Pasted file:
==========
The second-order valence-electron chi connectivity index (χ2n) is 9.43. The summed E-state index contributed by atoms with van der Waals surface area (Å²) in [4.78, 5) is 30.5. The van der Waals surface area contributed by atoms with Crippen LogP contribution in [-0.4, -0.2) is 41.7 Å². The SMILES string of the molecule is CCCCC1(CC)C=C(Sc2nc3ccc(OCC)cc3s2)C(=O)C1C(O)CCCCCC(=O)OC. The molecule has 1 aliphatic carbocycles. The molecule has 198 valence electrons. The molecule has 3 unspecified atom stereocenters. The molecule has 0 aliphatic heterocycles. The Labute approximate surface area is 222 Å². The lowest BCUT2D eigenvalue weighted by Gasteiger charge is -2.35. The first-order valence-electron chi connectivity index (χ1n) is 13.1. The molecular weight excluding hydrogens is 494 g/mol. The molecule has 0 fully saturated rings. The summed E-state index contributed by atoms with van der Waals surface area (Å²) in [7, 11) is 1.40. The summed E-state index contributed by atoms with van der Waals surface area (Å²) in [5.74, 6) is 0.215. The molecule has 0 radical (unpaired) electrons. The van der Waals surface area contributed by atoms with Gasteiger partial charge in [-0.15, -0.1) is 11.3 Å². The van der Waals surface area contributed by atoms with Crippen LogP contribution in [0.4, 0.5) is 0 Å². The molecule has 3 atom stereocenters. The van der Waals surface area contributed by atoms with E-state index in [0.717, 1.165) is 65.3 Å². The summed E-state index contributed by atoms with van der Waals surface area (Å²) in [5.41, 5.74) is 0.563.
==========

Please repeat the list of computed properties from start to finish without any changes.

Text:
The second-order valence-electron chi connectivity index (χ2n) is 9.43. The summed E-state index contributed by atoms with van der Waals surface area (Å²) in [4.78, 5) is 30.5. The van der Waals surface area contributed by atoms with Crippen LogP contribution in [-0.4, -0.2) is 41.7 Å². The SMILES string of the molecule is CCCCC1(CC)C=C(Sc2nc3ccc(OCC)cc3s2)C(=O)C1C(O)CCCCCC(=O)OC. The molecule has 1 aliphatic carbocycles. The molecule has 198 valence electrons. The molecule has 3 unspecified atom stereocenters. The molecule has 0 aliphatic heterocycles. The Labute approximate surface area is 222 Å². The lowest BCUT2D eigenvalue weighted by Gasteiger charge is -2.35. The first-order valence-electron chi connectivity index (χ1n) is 13.1. The molecular weight excluding hydrogens is 494 g/mol. The molecule has 0 fully saturated rings. The summed E-state index contributed by atoms with van der Waals surface area (Å²) in [7, 11) is 1.40. The summed E-state index contributed by atoms with van der Waals surface area (Å²) in [5.74, 6) is 0.215. The molecule has 0 radical (unpaired) electrons. The van der Waals surface area contributed by atoms with Gasteiger partial charge in [-0.15, -0.1) is 11.3 Å². The van der Waals surface area contributed by atoms with Crippen LogP contribution in [0.4, 0.5) is 0 Å². The molecule has 3 atom stereocenters. The van der Waals surface area contributed by atoms with E-state index in [0.717, 1.165) is 65.3 Å². The summed E-state index contributed by atoms with van der Waals surface area (Å²) in [5.41, 5.74) is 0.563.